When community members drive by your schools they see the same brick and mortar they’ve known for years. But, do they really know how much has changed inside those walls when it comes to educating today’s youth?
For many members of your community, the only connection to the District may be the articles they’ve read about the sports teams in the local paper or an occasional news story about a special project or trip. For others, it may be a concert or performance they attend. Unfortunately, this may be the extent of what they know about the many valuable programs and services your district has implemented over the years.
From my experience as a retired superintendent of schools, whenever my district sought to improve facilities or increase operational funding, it quickly became clear that the community didn’t fully understand the resources needed today to provide a quality learning experience. All too often at a referendum informational meetings someone would say “we sure didn’t need that when I went to school.” Thus, the importance of keeping your community current on the educational initiatives and services you provide.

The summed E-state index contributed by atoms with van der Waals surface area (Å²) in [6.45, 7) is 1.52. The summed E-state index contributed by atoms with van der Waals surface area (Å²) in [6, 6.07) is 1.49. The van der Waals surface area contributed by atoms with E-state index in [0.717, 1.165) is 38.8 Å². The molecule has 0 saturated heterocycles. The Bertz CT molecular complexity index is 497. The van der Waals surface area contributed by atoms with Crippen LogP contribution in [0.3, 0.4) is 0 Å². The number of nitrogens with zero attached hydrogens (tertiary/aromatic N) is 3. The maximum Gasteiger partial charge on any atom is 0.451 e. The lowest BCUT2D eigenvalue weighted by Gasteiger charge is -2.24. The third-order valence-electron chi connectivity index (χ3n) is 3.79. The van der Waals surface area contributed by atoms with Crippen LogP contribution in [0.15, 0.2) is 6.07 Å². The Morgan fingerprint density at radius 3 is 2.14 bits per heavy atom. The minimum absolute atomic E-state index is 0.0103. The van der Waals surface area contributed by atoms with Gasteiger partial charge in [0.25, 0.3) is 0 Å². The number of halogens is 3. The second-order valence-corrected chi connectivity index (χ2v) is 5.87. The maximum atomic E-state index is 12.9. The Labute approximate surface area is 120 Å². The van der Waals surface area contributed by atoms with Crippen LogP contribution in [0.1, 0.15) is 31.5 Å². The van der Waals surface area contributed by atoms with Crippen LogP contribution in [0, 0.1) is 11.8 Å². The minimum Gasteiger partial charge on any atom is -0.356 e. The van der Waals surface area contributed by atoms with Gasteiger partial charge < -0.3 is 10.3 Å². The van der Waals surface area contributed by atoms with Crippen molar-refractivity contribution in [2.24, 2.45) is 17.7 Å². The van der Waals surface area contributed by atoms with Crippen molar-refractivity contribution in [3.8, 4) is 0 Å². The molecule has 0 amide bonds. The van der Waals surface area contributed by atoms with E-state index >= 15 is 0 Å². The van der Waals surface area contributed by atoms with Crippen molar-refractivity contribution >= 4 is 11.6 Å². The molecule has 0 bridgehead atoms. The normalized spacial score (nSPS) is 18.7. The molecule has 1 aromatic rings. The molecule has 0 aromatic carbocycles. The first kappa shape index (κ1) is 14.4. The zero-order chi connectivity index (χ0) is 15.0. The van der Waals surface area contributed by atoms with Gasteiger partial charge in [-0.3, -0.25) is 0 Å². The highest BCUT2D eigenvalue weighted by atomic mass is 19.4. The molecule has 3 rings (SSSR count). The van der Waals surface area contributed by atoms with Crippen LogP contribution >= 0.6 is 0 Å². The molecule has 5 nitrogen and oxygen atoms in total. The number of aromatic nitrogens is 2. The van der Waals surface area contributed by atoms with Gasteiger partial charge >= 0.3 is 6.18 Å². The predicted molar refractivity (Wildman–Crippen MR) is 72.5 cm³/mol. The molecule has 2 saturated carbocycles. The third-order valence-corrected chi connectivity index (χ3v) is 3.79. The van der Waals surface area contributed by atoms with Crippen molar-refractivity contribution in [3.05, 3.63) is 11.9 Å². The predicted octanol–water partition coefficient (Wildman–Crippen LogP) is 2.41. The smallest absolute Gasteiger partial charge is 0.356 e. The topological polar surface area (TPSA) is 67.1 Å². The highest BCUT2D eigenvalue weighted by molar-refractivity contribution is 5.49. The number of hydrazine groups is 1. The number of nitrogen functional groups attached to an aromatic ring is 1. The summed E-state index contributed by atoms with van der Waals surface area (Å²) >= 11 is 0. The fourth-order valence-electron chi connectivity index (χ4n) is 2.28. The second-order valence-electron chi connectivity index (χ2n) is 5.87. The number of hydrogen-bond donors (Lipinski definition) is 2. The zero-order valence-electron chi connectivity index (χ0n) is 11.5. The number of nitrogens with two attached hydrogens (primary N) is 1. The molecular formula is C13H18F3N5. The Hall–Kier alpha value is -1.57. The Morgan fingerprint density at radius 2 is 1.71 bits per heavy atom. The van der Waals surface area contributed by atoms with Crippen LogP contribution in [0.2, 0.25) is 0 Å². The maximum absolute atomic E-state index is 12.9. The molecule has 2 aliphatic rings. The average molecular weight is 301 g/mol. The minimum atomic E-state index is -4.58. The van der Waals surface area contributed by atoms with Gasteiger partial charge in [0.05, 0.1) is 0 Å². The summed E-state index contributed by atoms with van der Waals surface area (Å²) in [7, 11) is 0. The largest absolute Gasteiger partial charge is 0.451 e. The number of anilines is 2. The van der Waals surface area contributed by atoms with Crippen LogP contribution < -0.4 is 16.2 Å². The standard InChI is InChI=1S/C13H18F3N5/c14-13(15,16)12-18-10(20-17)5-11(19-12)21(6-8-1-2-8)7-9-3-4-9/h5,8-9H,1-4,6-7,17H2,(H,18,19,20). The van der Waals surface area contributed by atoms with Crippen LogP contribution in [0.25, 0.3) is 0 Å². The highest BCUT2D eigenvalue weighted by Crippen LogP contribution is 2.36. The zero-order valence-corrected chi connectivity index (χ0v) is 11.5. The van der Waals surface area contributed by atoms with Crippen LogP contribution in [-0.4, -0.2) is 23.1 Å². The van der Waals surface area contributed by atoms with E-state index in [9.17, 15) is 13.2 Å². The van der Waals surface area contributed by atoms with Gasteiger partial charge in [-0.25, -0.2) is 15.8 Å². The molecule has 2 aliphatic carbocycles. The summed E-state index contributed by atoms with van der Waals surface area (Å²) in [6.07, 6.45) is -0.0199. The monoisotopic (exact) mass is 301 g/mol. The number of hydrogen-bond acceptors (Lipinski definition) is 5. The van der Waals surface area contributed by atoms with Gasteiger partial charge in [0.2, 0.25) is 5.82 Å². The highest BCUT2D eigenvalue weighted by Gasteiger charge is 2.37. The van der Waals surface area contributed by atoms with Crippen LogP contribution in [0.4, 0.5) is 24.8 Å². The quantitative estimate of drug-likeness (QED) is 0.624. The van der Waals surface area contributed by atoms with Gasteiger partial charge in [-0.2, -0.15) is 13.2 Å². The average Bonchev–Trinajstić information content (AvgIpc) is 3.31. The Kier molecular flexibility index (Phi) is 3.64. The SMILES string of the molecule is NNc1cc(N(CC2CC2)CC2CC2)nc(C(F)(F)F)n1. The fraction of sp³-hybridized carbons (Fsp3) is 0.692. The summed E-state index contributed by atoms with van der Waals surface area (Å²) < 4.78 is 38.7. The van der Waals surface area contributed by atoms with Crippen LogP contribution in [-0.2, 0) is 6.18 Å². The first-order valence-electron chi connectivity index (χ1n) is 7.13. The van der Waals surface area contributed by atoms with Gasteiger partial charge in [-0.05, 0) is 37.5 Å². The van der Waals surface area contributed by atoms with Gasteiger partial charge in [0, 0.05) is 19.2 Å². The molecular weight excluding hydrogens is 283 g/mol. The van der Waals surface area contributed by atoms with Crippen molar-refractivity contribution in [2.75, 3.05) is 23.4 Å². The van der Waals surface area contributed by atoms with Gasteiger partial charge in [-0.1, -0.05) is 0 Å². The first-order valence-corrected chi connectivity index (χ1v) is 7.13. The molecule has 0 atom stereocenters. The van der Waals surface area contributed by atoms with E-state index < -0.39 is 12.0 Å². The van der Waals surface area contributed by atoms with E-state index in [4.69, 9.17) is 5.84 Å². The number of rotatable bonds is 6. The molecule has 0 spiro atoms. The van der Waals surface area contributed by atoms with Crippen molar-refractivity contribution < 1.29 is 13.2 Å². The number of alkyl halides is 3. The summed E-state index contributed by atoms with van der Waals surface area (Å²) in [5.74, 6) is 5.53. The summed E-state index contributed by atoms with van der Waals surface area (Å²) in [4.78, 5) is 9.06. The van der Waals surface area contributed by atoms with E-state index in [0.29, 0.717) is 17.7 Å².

More often than not, the only time the public is asked their opinion is when your district needs more money for capital improvements or operations. While there is value in sending stories to the local media as well as publishing your own newsletters, a community survey is a powerful way to connect with the public.A community survey for school allows you to educate the community on the happenings of the District as well as canvassed the public about their perceptions and attitudes of what is happening in your schools.
School Perceptions has been supporting school districts for more than 15 years by providing the tools needed to gather data from parents, students, staff and the general community. Not only does a survey provide an avenue for feedback, but also an opportunity to educate the public on the programs and services in your schools.
Don’t wait for the next time your district needs money to survey the public. As the district’s educational leader, demonstrate to your community that you want to hear from them regularly. Let them know your goal is to meet and exceed their expectations as a school system.
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